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I am trying to convert an existing process in a way that it supports multi-threading and concurrency to make the solution more robust and reliable.

Take the example of an emergency alert system. When a worker clocks-in, a new Recipient object is created with their information and added to the Recipients collection. Conversely, when they clock-out, the object is removed. And in the background, when an alert occurs, the alert engine will iterate through the same list of Recipients (foreach), calling SendAlert(...) on each object.

Here are some of my requirements:

  • Adding a recipient should not block if an alert is in progress.
  • Removing a recipient should not block if an alert is in progress.
  • Adding or removing a recipient should not affect the list of recipients used by an in-progress alert.

I've been looking at the Task and Parallel classes as well as the BlockingCollection and ConcurrentQueue classes but am not clear what the best approach is.

Is it as simple as using a BlockingCollection? After reading a ton of documentation, I'm still not sure what happens if Add is called while I am enumerating the collection.

UPDATE

A collegue referred me to the following article which describes the ConcurrentBag class and how each operation behaves:

http://www.codethinked.com/net-40-and-system_collections_concurrent_concurrentbag

Based on the author's explanation, it appears that this collection will (almost) serve my purposes. I can do the following:

  1. Create a new collection

    var recipients = new ConcurrentBag();

  2. When a worker clocks-in, create a new Recipient and add it to the collection:

    recipients.Add(new Recipient());

  3. When an alert occurs, the alert engine can iterate through the collection at that time because GetEnumerator uses a snapshot of the collection items.

    foreach (var recipient in recipients) recipient.SendAlert(...);

  4. When a worker clocks-out, remove the recipient from the collection:

    ???

The ConcurrentBag does not provide a way to remove a specific item. None of the concurrent classes do as far as I can tell. Am I missing something? Aside from this, ConcurrentBag does everything I need.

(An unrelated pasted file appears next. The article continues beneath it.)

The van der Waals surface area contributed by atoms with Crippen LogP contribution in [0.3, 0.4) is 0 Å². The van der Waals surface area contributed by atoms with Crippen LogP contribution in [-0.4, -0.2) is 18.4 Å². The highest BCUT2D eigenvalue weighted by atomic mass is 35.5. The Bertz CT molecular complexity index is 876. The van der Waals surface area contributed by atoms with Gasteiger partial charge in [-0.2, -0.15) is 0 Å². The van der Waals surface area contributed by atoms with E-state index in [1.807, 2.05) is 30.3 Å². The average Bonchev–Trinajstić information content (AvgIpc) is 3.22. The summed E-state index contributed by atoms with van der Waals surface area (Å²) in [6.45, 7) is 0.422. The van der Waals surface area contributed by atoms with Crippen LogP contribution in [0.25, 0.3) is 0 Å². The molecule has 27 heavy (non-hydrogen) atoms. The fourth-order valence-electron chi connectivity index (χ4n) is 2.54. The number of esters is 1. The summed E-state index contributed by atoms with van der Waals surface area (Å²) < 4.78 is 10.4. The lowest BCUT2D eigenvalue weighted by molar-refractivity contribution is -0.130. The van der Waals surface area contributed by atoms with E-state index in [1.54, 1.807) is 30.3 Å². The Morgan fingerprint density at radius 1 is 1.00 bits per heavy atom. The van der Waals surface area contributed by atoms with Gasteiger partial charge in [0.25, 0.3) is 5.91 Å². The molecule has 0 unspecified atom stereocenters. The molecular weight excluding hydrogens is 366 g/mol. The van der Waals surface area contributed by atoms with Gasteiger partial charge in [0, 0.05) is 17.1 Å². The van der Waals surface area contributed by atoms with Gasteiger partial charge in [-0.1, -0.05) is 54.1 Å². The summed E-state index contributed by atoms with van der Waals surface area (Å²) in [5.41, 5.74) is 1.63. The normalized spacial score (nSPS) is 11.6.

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4 Answers

up vote 1 down vote accepted

ConcurrentBag<T> should definitely be the best performing class out of the bunch for you to use for such a case. Enumeration works exactly as your friend describes and so it should serve well for the scenario you have laid out. However, knowing you have to remove specific items from this set, the only type that's going to work for you is ConcurrentDictionary<K, V>. All the other types only offer a TryTake method which, in the case of ConcurrentBag<T>, is indeterminate or, in the case of ConcurrentQueue<T> or ConcurrentStack<T> ordered only.

For broadcasting you would just do:

ConcurrentDictionary<string, Recipient> myConcurrentDictionary = ...;

...

foreach(Recipient recipient in myConcurrentDictionary.Values)
{
    ...
}

The enumerator is once again a snapshot of the dictionary in that instant.

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This seems like a much cleaner option. I'll give it a try! –  SonOfPirate Jan 9 '12 at 16:07
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I came into work this morning to an e-mail from a friend that gives me the following two answers:

1 - With regards to how the collections in the Concurrent namespace work, most of them are designed to allow additions and subtractions from the collection without blocking and are thread-safe even when in the process of enumerating the collection items.

With a "regular" collection, getting an enumerator (via GetEnumerator) sets a "version" value that is changed by any operation that affects the collection items (such as Add, Remove or Clear). The IEnumerator implementation will compare the version set when it was created against the current version of the collection. If different, an exception is thrown and enumeration ceases.

The Concurrent collections are designed using segments that make it very easy to support multi-threading. But, in the case of enumerating, they actually create a snapshot copy of the collection at the time GetEnumerator is called and the enumerator works against this copy. That allows changes to be made to the collection without adverse affects on the enumerator. Of course this means that the enumeration will know nothing of these changes but it sounds like your use-case allows this.

2 - As far as the specific scenario you are describing, I don't believe that a Concurrent collection is needed. You can wrap a standard collection using a ReaderWriterLock and apply the same logic as the Concurrent collections when you need to enumerate.

Here's what I suggest:

public class RecipientCollection
{
    private Collection<Recipient> _recipients = new Collection<Recipient>();
    private ReaderWriterLock _lock = new ReaderWriterLock();

    public void Add(Recipient r)
    {
        _lock.AcquireWriterLock(Timeout.Infinite);

        try
        {
            _recipients.Add(r);
        }
        finally
        {
            _lock.ReleaseWriterLock();
        }
    }

    public void Remove(Recipient r)
    {
        _lock.AcquireWriterLock(Timeout.Infinite);

        try
        {
            _recipients.Remove(r);
        }
        finally
        {
            _lock.ReleaseWriterLock();
        }
    }

    public IEnumerable<Recipient> ToEnumerable()
    {